Storying Sheffield

Shame is the hardest feeling to bear

The author of this story wishes to remain anonymous.

My story is that when I had to stop work around eight years ago due to dissociating and self harming, I had to claim benefits. This was after around 25 years of working. I felt so humiliated and at a loss as work brought meaning to my life and I felt a failure. Having to attend any meetings with the employment people was a trauma in itself bringing on huge feelings of guilt and shame.

I had been asked to attend a medical to prove that I was unfit for work. I had asked my psychiatrist for a letter and he forgot to do it. Mixed in with the feelings of abandonment came a fear of being judged by a doctor and the shameful feelings surfaced. Shame is the hardest feeling to bear and I felt I couldn’t face the interview. The only way I felt I could escape was to overdose and I ended up admitted to the hospital.

Also the filling in of the forms for the interview made me feel like I was useless and made me relive the trauma of my past. It looks at everything that was wrong with me. My belief is that the whole process led me to feeling suicidal and wanting to end my life. I felt like I was a burden to society even though I had contributed so much but I couldn’t see that then.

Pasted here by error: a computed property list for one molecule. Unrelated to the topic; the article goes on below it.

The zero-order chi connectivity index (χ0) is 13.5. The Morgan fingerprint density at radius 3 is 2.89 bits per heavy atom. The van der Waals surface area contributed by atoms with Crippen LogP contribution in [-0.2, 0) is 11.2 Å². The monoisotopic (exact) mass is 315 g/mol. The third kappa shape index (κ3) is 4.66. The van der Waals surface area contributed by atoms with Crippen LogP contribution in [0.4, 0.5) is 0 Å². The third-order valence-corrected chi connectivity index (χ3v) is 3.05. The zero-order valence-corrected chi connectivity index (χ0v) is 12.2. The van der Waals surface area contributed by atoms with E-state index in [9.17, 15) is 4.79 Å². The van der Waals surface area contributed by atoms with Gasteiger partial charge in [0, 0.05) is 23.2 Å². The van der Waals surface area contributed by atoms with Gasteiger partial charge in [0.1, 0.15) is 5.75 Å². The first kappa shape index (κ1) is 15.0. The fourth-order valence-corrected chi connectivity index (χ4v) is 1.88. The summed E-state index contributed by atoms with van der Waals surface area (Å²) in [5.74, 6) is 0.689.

People with poor mental health are fragile, and to people who are well it may seem strange but small things can knock you and make you feel that you cannot cope. The benefits system does not recognise that at some points people cannot work and to hound them mercilessly and to try to force them into work is cruel and disturbing.


Organisations campaigning for better support for disabled people and people with mental health conditions include:

DPAC (Disabled People against Cuts)

NSUN (National Survivor User network)

MHRN (Mental Health Resistance Network)

Black Triangle